The crowd erupted again, and the MC turned and looked at the girl on stage behind him.
He lowered the microphone to his side and said in an unamplified voice that sounded peculiar to her:
“Are you ready?”
He smiled kindly.
He gave her the A-OK sign with his fingers and nodded back. Then her lips broke open in return, disclosing, very slightly, her endearing gap-toothed smile.
He brought the microphone back to his mouth and turned again to the audience.
“Here we go!” he said.
The crowd went dead-silent in anticipation.
“Okay, okay!” she thought. All ten of her fingers wiggled unconsciously and in unison.
Abruptly, then, the lights on the stage brightened behind her and the music began: fast-paced and throbbing and happy.
She bolted forward, sprinting toward the balance beam, and with unbelievable speed executed a back handspring onto the springboard, vaulting into a full fluid backflip on one foot upon the beam — which in the very same motion turned into another back handspring, and then another, all to within inches of the bottles at the far end of the beam. This entire process took no more than four seconds. Here she paused for a fraction and then performed a half turn. From there she leapt lightly onto the first upright whiskey bottle, which wobbled only slightly under her weight. She placed her other toe catlike upon the next whiskey bottle, and then she raised herself en point to great heights.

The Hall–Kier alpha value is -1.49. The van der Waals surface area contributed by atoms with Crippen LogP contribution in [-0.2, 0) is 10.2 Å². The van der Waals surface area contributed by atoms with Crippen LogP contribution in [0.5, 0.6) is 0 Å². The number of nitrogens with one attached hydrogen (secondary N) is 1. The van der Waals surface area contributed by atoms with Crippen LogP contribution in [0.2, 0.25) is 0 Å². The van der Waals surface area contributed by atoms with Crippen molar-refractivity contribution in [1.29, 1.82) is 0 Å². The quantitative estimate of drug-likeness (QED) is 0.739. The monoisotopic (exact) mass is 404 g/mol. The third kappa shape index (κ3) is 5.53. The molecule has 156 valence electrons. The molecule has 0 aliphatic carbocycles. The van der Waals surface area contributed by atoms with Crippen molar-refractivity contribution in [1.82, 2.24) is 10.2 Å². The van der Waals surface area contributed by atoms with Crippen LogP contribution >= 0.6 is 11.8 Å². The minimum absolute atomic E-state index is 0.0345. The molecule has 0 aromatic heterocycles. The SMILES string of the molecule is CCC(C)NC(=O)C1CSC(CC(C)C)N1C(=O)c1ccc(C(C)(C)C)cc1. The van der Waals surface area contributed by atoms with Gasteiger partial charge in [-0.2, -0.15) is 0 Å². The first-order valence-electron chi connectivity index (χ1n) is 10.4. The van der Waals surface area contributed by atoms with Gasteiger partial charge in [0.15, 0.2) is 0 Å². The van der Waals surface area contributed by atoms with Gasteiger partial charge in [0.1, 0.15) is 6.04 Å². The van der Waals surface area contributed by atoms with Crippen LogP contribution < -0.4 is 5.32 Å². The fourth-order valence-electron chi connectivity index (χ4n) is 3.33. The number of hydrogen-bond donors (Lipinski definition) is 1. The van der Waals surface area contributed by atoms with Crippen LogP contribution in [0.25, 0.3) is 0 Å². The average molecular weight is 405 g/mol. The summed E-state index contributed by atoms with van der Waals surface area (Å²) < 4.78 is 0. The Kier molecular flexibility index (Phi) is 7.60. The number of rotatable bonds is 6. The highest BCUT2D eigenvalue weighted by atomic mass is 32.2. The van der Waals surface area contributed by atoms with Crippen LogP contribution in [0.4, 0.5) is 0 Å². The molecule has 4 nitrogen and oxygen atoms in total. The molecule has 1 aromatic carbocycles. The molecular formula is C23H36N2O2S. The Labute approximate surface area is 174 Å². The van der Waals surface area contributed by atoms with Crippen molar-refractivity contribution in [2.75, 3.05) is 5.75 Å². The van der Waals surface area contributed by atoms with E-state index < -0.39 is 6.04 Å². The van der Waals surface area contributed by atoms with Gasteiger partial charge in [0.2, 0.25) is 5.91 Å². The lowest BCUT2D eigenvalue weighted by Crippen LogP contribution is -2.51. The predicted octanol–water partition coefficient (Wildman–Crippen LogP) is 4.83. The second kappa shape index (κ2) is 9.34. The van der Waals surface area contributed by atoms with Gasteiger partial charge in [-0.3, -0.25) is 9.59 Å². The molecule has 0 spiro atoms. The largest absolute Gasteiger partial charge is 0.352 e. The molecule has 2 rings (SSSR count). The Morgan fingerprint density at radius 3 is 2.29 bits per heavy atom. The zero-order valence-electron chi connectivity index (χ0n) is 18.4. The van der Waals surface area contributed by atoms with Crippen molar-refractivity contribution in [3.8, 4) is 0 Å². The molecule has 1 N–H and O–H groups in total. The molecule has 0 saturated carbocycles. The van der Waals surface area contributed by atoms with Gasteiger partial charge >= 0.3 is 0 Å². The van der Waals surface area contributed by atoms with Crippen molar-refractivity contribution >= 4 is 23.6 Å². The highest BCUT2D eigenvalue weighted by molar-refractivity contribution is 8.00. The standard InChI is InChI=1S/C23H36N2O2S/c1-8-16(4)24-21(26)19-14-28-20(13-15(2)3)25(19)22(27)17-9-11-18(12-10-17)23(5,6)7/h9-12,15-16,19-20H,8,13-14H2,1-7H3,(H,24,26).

She was called Dusty May. It was a name she gave herself. Her biological father, Marcen Tomtas, whom she didn’t know, was a Polish acrobat of uncanny strength and coordination. For a time he was part of a traveling circus, which is when he met Dusty’s mother Shonda — in Windover, Nevada — while passing through. He had ropy arms and a vespine waist, and Dusty was conceived on a star-blown night in late May, along the outskirts of town, upon the canvas floor of a dusty tent, where the circus was pitched. The next day he was gone.
Shonda, her pretty mother, carried Dusty to term and named her Mary and then, because of her poverty, gave her up for adoption.
Thus Dusty was raised in foster care.